Pace, a London startup that has developed tech that uses machine learning to let hotels set room prices dynamically based on demand, has raised £2.5 million in seed funding. The financing round is led by InterGlobe, with participation from Seedcamp, Speedinvest and Amadeus Capital Partners. The company says it will use the new capital to invest in its tech and marketing teams.
Founded in 2016 by Jens Munch, John-Paul Clarke and Jason Pinto, Pace is developing dynamic pricing technology that is first being applied to hotels to help them tackle under-occupancy (i.e. empty, unsold hotel rooms) and to maximize profits when demand exceeds supply. The startup reckons that the current imbalance in supply and demand costs the hotel industry up to $100 billion every year because inventory is wasted and hotels fail to get the best price for each room.
To achieve this, Pace’s tech plugs into a hotel’s existing property management system and puts its machine learning to work, which starts by trawling through and crunching historical sales and inventory data. This, the company says, typically takes 24 hours to complete before automated pricing can begin.
As it stands, small and boutique hotels — the segment Pace is initially targeting — still mostly does hotel room price calculations manually and without having the full picture or being able to react quickly enough to affect occupancy rates and the bottom line. In contrast, the Pace dynamic pricing software means that hotels can respond immediately to changes in consumer demand and “price elasticity.”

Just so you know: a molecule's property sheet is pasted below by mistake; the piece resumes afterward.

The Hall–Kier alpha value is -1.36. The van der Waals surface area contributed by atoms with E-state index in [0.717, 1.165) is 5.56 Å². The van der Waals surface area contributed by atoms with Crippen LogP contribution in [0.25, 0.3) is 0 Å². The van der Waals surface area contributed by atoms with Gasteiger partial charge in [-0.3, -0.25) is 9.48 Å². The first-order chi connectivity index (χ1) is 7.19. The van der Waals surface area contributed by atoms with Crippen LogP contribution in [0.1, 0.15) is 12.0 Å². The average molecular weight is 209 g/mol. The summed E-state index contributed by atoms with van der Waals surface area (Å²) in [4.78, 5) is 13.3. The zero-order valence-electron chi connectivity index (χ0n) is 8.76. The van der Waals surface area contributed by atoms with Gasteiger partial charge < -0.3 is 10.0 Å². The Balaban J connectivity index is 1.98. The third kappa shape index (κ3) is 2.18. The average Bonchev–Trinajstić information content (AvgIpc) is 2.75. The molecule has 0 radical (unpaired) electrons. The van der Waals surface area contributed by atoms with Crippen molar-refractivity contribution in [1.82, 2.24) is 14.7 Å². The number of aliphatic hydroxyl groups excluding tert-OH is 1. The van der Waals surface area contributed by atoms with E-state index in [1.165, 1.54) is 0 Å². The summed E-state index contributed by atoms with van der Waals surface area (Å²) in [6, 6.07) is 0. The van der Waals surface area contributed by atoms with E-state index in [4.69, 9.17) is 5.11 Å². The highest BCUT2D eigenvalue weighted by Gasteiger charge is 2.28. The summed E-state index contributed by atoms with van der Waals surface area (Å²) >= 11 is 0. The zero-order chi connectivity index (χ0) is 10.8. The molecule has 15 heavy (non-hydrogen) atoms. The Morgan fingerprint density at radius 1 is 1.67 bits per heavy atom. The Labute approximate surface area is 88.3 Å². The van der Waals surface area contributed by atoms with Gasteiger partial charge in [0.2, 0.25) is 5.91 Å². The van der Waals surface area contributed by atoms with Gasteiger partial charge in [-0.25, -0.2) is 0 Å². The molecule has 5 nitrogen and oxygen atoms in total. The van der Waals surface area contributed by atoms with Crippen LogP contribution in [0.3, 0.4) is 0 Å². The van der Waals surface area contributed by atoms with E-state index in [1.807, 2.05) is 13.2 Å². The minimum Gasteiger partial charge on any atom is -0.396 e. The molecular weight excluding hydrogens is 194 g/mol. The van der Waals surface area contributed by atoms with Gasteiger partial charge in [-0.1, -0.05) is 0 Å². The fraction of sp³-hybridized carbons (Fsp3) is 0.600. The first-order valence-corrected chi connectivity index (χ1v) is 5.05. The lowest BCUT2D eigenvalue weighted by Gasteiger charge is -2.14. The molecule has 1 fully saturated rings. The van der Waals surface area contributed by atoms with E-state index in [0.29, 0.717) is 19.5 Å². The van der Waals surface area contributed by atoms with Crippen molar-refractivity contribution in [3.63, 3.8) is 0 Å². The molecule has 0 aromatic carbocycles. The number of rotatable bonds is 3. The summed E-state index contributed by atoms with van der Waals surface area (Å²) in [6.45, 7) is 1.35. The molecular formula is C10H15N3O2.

“Hotels regularly get caught with half of their rooms empty or having sold out at too cheap a price,” Pace co-founder and CEO Jens Munch tells me. “Given that hotels lose 20-30 percent of their revenues to suboptimal pricing, it’s alarming that fewer than 10 percent of them use technology to price. We give our customers a simple interface that turns hotel pricing into something like a self-driving car, automatically navigating supply and demand.”
In other words, Pace might be thought of as something along the lines of “Uber surge pricing as a platform.” In this instance, surge pricing for hotel rooms. That makes sense, given the founders’ background in optimizing airlines and financial systems through machine learning.
Elaborating on how hotel managers interface with the platform, Munch says they log in to the Pace dashboard and are shown a clear way of actioning hundreds of price changes in one go. “We also show them analytics where they can for the first time see forecasts of where they will be in the future. And how that forecast will be different if they change their prices,” he says. Once actioned, these price updates are pushed to the places that a hotel sells its inventory, such as Booking.com, Expedia and their own front desk.